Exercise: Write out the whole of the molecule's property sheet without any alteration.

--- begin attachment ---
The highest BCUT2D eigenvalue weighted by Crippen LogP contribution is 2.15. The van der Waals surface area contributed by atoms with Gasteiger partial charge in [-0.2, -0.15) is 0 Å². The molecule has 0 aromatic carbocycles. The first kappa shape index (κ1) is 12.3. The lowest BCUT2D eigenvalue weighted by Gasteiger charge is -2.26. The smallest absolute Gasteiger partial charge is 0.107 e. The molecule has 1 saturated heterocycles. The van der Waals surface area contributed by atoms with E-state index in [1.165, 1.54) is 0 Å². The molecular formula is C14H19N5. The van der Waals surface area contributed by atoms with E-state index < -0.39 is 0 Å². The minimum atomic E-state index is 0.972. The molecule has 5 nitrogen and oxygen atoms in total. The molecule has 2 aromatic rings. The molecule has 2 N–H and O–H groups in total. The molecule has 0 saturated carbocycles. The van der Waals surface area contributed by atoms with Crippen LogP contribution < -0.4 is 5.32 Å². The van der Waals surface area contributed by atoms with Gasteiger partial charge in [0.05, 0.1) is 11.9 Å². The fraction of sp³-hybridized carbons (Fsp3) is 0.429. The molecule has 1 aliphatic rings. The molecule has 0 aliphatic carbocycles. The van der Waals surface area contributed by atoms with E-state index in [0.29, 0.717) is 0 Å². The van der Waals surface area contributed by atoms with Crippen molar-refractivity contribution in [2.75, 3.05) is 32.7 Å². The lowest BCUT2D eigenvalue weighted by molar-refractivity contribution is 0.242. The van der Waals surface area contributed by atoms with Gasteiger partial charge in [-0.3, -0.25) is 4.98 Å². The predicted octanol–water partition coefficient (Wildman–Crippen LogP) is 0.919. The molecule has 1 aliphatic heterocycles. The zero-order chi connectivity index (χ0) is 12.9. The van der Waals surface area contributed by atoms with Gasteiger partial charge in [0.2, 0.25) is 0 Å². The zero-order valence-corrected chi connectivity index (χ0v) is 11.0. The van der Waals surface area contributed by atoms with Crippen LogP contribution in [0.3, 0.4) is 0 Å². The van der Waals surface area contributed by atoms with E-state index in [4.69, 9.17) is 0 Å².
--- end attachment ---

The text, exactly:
The highest BCUT2D eigenvalue weighted by Crippen LogP contribution is 2.15. The van der Waals surface area contributed by atoms with Gasteiger partial charge in [-0.2, -0.15) is 0 Å². The molecule has 0 aromatic carbocycles. The first kappa shape index (κ1) is 12.3. The lowest BCUT2D eigenvalue weighted by Gasteiger charge is -2.26. The smallest absolute Gasteiger partial charge is 0.107 e. The molecule has 1 saturated heterocycles. The van der Waals surface area contributed by atoms with E-state index in [1.165, 1.54) is 0 Å². The molecular formula is C14H19N5. The van der Waals surface area contributed by atoms with E-state index < -0.39 is 0 Å². The minimum atomic E-state index is 0.972. The molecule has 5 nitrogen and oxygen atoms in total. The molecule has 2 aromatic rings. The molecule has 2 N–H and O–H groups in total. The molecule has 0 saturated carbocycles. The van der Waals surface area contributed by atoms with Crippen LogP contribution < -0.4 is 5.32 Å². The van der Waals surface area contributed by atoms with Gasteiger partial charge in [0.05, 0.1) is 11.9 Å². The fraction of sp³-hybridized carbons (Fsp3) is 0.429. The molecule has 1 aliphatic rings. The molecule has 0 aliphatic carbocycles. The van der Waals surface area contributed by atoms with E-state index in [0.29, 0.717) is 0 Å². The van der Waals surface area contributed by atoms with Crippen molar-refractivity contribution in [2.75, 3.05) is 32.7 Å². The lowest BCUT2D eigenvalue weighted by molar-refractivity contribution is 0.242. The van der Waals surface area contributed by atoms with Gasteiger partial charge in [-0.3, -0.25) is 4.98 Å². The predicted octanol–water partition coefficient (Wildman–Crippen LogP) is 0.919. The molecule has 1 aliphatic heterocycles. The zero-order chi connectivity index (χ0) is 12.9. The van der Waals surface area contributed by atoms with Gasteiger partial charge in [0.2, 0.25) is 0 Å². The zero-order valence-corrected chi connectivity index (χ0v) is 11.0. The van der Waals surface area contributed by atoms with Crippen LogP contribution in [0.3, 0.4) is 0 Å². The van der Waals surface area contributed by atoms with E-state index in [4.69, 9.17) is 0 Å².